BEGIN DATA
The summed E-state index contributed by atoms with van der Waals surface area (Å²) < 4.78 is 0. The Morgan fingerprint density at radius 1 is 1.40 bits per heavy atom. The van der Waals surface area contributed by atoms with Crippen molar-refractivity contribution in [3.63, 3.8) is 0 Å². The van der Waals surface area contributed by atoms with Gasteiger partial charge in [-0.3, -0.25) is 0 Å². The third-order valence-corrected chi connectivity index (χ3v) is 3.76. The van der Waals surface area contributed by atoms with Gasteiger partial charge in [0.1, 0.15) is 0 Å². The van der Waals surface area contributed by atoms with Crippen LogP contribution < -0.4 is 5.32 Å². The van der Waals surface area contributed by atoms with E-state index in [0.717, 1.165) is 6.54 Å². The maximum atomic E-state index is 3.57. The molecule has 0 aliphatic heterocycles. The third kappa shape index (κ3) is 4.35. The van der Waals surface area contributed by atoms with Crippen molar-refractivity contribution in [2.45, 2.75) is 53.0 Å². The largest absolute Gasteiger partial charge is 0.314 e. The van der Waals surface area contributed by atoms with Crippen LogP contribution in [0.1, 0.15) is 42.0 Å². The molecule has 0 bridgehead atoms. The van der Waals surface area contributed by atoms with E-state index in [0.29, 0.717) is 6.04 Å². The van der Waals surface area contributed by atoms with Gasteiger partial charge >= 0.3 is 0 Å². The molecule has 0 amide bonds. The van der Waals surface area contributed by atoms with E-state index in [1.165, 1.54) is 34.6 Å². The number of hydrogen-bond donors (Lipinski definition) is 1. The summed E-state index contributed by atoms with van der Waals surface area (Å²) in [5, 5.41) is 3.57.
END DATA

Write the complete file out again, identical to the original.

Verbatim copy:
The summed E-state index contributed by atoms with van der Waals surface area (Å²) < 4.78 is 0. The Morgan fingerprint density at radius 1 is 1.40 bits per heavy atom. The van der Waals surface area contributed by atoms with Crippen molar-refractivity contribution in [3.63, 3.8) is 0 Å². The van der Waals surface area contributed by atoms with Gasteiger partial charge in [-0.3, -0.25) is 0 Å². The third-order valence-corrected chi connectivity index (χ3v) is 3.76. The van der Waals surface area contributed by atoms with Gasteiger partial charge in [0.1, 0.15) is 0 Å². The van der Waals surface area contributed by atoms with Crippen LogP contribution < -0.4 is 5.32 Å². The van der Waals surface area contributed by atoms with E-state index in [0.717, 1.165) is 6.54 Å². The maximum atomic E-state index is 3.57. The molecule has 0 aliphatic heterocycles. The third kappa shape index (κ3) is 4.35. The van der Waals surface area contributed by atoms with Crippen molar-refractivity contribution in [2.45, 2.75) is 53.0 Å². The largest absolute Gasteiger partial charge is 0.314 e. The van der Waals surface area contributed by atoms with Crippen LogP contribution in [0.1, 0.15) is 42.0 Å². The molecule has 0 bridgehead atoms. The van der Waals surface area contributed by atoms with E-state index in [0.29, 0.717) is 6.04 Å². The van der Waals surface area contributed by atoms with Gasteiger partial charge >= 0.3 is 0 Å². The molecule has 0 amide bonds. The van der Waals surface area contributed by atoms with E-state index in [1.165, 1.54) is 34.6 Å². The number of hydrogen-bond donors (Lipinski definition) is 1. The summed E-state index contributed by atoms with van der Waals surface area (Å²) in [5, 5.41) is 3.57.